Thursday, February 4, 2016

I Thirst: Eucharistic Healing

The following comes from the Catholic Exchange:

Among many Catholics there is a privation, a sense of absence and even estrangement from true communion with God. This is a paralyzing reality among some believers. How can this be when Jesus is always and truly present in the Eucharist, on the altars and in the tabernacles of the world? Jesus hasn’t abandoned us; He is truly and perpetually present. In His Presence there is healing.
Often we claim to be looking for God, but our back is turned to Him as we look to people and places where God is not found. We have to turn around to look at Jesus — face-to-face in the Eucharist — to make sense of the madness of the world all around us.
There is a great thirst among God’s people, but the thirst of Jesus is far greater. The Heart of the Eternal High Priest is not fickle like the human heart. The Church’s initiatives, including the crusade of prayer for priests suggested by the Congregation for the Clergy, will be fruitful only if we fall in love with Jesus in the Eucharist. The Eucharist is the deepest, most life-changing encounter with Jesus the High Priest.
The name Jesus the Eternal High Priest is intimately related to His hour when in Gethsemane Jesus prayed to the Father and to His perfect sacrifice on the altar of the Cross. Jesus is our High Priest, the victim of His own intercession for sinners.
The Eternal High Priest is a “victim offering” to God the Father for the ransom of humanity. Each ministerial priest becomes a victim offering also. Archbishop Fulton Sheen eloquently writes about this to his brother priests:
That moment when the priest lifts up the Host and the Chalice, he is at his best. A bride and groom are at their peak of loveliness and lovability at the moment of marriage. Love is said to be blind because it sees no faults in the beloved. God’s love becomes blind at this moment. He sees us through “the rose-colored glasses” of his Son. Never again will we appear as priestly, as victimal, as deserving of salvation, as we are when the Father sees us through “the rose-colored glasses” of the Body and Blood of his Son as we lift Host and Chalice to heaven. During this holy action, we priests become holy (Exodus 39:29). But we are also victims. We do not just offerMass; we are also offered. (Those Mysterious Priests)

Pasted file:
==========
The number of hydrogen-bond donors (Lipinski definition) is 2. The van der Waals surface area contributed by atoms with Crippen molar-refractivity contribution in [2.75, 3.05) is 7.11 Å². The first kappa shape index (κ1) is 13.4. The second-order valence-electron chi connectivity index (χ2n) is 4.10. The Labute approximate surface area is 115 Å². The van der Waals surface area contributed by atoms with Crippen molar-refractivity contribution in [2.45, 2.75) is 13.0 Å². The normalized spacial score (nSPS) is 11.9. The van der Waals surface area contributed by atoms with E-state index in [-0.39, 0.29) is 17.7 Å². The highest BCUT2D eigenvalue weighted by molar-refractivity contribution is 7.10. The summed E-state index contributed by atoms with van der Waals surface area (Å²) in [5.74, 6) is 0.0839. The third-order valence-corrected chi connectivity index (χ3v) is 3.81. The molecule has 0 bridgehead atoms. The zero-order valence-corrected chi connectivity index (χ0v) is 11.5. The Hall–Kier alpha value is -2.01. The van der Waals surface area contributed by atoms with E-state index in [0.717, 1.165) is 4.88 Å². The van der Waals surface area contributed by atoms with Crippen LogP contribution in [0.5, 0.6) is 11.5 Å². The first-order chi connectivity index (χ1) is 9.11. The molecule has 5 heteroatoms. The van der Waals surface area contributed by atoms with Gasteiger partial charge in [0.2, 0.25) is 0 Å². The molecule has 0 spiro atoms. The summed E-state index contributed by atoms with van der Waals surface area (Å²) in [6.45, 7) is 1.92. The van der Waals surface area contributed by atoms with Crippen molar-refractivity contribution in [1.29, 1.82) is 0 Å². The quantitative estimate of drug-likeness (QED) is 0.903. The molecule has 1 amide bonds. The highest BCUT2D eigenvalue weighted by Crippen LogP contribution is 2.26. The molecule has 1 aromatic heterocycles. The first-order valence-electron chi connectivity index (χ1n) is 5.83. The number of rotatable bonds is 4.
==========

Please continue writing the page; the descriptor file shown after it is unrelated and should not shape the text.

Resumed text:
If we take time to ponder these sublime truths of our Faith, we are struck with awe at the gift of God. He loved us into being, ransomed us from sin and death by laying down His life so that we can live forever, and then perpetuates Himself in the ministerial priesthood so that we can encounter the living Jesus made present by His priests.
The letter to the Hebrews says, “Since then we have a great high priest who has passed through the heavens, Jesus, the Son of God, let us hold fast our confession.” What does it mean to hold fast our confession? We confess that Jesus is Lord; we bear witness by our life and our good works. How can our confession of faith and love for Jesus be convincing if we are not encountering him?

The Healing Power of Eucharistic Contemplation

Communing with the Divine Lover of our soul becomes irresistible joy, not labor. The words of Bl. Teresa of Calcutta inspire us:
“When you look at the Crucifix, you understand how much Jesus loved you then. When you look at the Sacred Host you understand how much Jesus loves you now.” (Quoted in At the Altar of the World: The Pontificate of Pope John Paul II through the Lens of L’Osservatore Romano and the Words of Ecclesia de Eucharistia.)
In 2003, Pope John Paul II laid out a plan for the New Evangelization that starts with contemplating the face of Christ in the Eucharist stating that he would like to “rekindle Eucharistic amazement.” The Eucharist is the central provision of God for interior renewal and inner healing.

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